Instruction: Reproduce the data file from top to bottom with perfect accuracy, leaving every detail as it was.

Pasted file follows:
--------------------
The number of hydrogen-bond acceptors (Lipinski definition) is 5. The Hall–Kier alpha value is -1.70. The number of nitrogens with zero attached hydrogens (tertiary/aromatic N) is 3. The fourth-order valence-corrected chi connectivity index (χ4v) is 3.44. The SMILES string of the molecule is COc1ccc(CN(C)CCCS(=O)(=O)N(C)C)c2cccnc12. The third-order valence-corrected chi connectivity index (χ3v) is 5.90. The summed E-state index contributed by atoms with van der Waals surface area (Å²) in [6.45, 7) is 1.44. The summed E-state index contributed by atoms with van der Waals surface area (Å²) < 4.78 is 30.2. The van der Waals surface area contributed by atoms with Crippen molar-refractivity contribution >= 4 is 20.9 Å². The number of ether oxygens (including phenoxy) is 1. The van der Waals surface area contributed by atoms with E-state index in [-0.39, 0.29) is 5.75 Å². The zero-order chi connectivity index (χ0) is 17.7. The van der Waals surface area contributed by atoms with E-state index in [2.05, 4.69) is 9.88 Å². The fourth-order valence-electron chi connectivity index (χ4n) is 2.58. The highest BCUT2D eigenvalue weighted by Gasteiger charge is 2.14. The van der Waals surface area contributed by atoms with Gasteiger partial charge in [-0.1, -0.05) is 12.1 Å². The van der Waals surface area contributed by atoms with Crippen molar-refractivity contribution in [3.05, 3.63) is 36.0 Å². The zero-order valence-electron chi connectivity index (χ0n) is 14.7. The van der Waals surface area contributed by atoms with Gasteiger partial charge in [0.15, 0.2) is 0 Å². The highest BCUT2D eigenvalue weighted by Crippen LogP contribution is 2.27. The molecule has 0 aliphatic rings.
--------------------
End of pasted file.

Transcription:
The number of hydrogen-bond acceptors (Lipinski definition) is 5. The Hall–Kier alpha value is -1.70. The number of nitrogens with zero attached hydrogens (tertiary/aromatic N) is 3. The fourth-order valence-corrected chi connectivity index (χ4v) is 3.44. The SMILES string of the molecule is COc1ccc(CN(C)CCCS(=O)(=O)N(C)C)c2cccnc12. The third-order valence-corrected chi connectivity index (χ3v) is 5.90. The summed E-state index contributed by atoms with van der Waals surface area (Å²) in [6.45, 7) is 1.44. The summed E-state index contributed by atoms with van der Waals surface area (Å²) < 4.78 is 30.2. The van der Waals surface area contributed by atoms with Crippen molar-refractivity contribution >= 4 is 20.9 Å². The number of ether oxygens (including phenoxy) is 1. The van der Waals surface area contributed by atoms with E-state index in [-0.39, 0.29) is 5.75 Å². The zero-order chi connectivity index (χ0) is 17.7. The van der Waals surface area contributed by atoms with E-state index in [2.05, 4.69) is 9.88 Å². The fourth-order valence-electron chi connectivity index (χ4n) is 2.58. The highest BCUT2D eigenvalue weighted by Gasteiger charge is 2.14. The van der Waals surface area contributed by atoms with Gasteiger partial charge in [-0.1, -0.05) is 12.1 Å². The van der Waals surface area contributed by atoms with Crippen molar-refractivity contribution in [3.05, 3.63) is 36.0 Å². The zero-order valence-electron chi connectivity index (χ0n) is 14.7. The van der Waals surface area contributed by atoms with Gasteiger partial charge in [0.15, 0.2) is 0 Å². The highest BCUT2D eigenvalue weighted by Crippen LogP contribution is 2.27. The molecule has 0 aliphatic rings.